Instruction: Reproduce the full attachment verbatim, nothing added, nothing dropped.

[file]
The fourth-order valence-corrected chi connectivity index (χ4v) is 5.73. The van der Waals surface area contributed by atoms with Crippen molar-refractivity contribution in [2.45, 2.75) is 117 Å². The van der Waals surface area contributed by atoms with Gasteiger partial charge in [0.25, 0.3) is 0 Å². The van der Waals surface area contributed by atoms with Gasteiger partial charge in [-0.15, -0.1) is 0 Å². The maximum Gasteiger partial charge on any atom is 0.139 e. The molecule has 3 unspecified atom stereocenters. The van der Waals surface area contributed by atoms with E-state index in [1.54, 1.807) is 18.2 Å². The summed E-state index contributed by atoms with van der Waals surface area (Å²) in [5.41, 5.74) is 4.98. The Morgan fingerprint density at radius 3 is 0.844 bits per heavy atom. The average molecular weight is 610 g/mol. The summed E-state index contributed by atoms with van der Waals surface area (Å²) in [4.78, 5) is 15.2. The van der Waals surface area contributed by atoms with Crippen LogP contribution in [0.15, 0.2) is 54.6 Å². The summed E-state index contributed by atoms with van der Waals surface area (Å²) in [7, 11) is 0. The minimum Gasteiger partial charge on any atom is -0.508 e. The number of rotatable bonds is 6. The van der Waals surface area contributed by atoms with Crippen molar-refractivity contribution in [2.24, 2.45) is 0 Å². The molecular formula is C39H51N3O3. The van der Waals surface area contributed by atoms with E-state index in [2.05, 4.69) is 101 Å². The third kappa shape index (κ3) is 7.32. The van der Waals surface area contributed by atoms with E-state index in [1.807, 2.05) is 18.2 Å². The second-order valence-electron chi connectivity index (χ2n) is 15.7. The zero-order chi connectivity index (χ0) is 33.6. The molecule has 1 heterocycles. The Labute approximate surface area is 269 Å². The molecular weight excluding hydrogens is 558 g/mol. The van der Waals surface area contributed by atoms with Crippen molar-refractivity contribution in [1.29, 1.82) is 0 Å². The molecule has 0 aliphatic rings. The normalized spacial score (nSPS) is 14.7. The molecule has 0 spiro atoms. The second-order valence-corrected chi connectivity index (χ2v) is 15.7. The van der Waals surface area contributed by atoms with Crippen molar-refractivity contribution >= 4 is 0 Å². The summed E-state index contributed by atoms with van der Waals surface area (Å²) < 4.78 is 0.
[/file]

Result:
The fourth-order valence-corrected chi connectivity index (χ4v) is 5.73. The van der Waals surface area contributed by atoms with Crippen molar-refractivity contribution in [2.45, 2.75) is 117 Å². The van der Waals surface area contributed by atoms with Gasteiger partial charge in [0.25, 0.3) is 0 Å². The van der Waals surface area contributed by atoms with Gasteiger partial charge in [-0.15, -0.1) is 0 Å². The maximum Gasteiger partial charge on any atom is 0.139 e. The molecule has 3 unspecified atom stereocenters. The van der Waals surface area contributed by atoms with E-state index in [1.54, 1.807) is 18.2 Å². The summed E-state index contributed by atoms with van der Waals surface area (Å²) in [5.41, 5.74) is 4.98. The Morgan fingerprint density at radius 3 is 0.844 bits per heavy atom. The average molecular weight is 610 g/mol. The summed E-state index contributed by atoms with van der Waals surface area (Å²) in [4.78, 5) is 15.2. The van der Waals surface area contributed by atoms with Crippen LogP contribution in [0.15, 0.2) is 54.6 Å². The summed E-state index contributed by atoms with van der Waals surface area (Å²) in [7, 11) is 0. The minimum Gasteiger partial charge on any atom is -0.508 e. The number of rotatable bonds is 6. The van der Waals surface area contributed by atoms with Crippen molar-refractivity contribution in [2.24, 2.45) is 0 Å². The molecular formula is C39H51N3O3. The van der Waals surface area contributed by atoms with E-state index in [2.05, 4.69) is 101 Å². The third kappa shape index (κ3) is 7.32. The van der Waals surface area contributed by atoms with E-state index in [1.807, 2.05) is 18.2 Å². The second-order valence-electron chi connectivity index (χ2n) is 15.7. The zero-order chi connectivity index (χ0) is 33.6. The molecule has 1 heterocycles. The Labute approximate surface area is 269 Å². The molecular weight excluding hydrogens is 558 g/mol. The van der Waals surface area contributed by atoms with Crippen molar-refractivity contribution in [1.29, 1.82) is 0 Å². The molecule has 0 aliphatic rings. The normalized spacial score (nSPS) is 14.7. The molecule has 0 spiro atoms. The second-order valence-corrected chi connectivity index (χ2v) is 15.7. The van der Waals surface area contributed by atoms with Crippen molar-refractivity contribution >= 4 is 0 Å². The summed E-state index contributed by atoms with van der Waals surface area (Å²) < 4.78 is 0.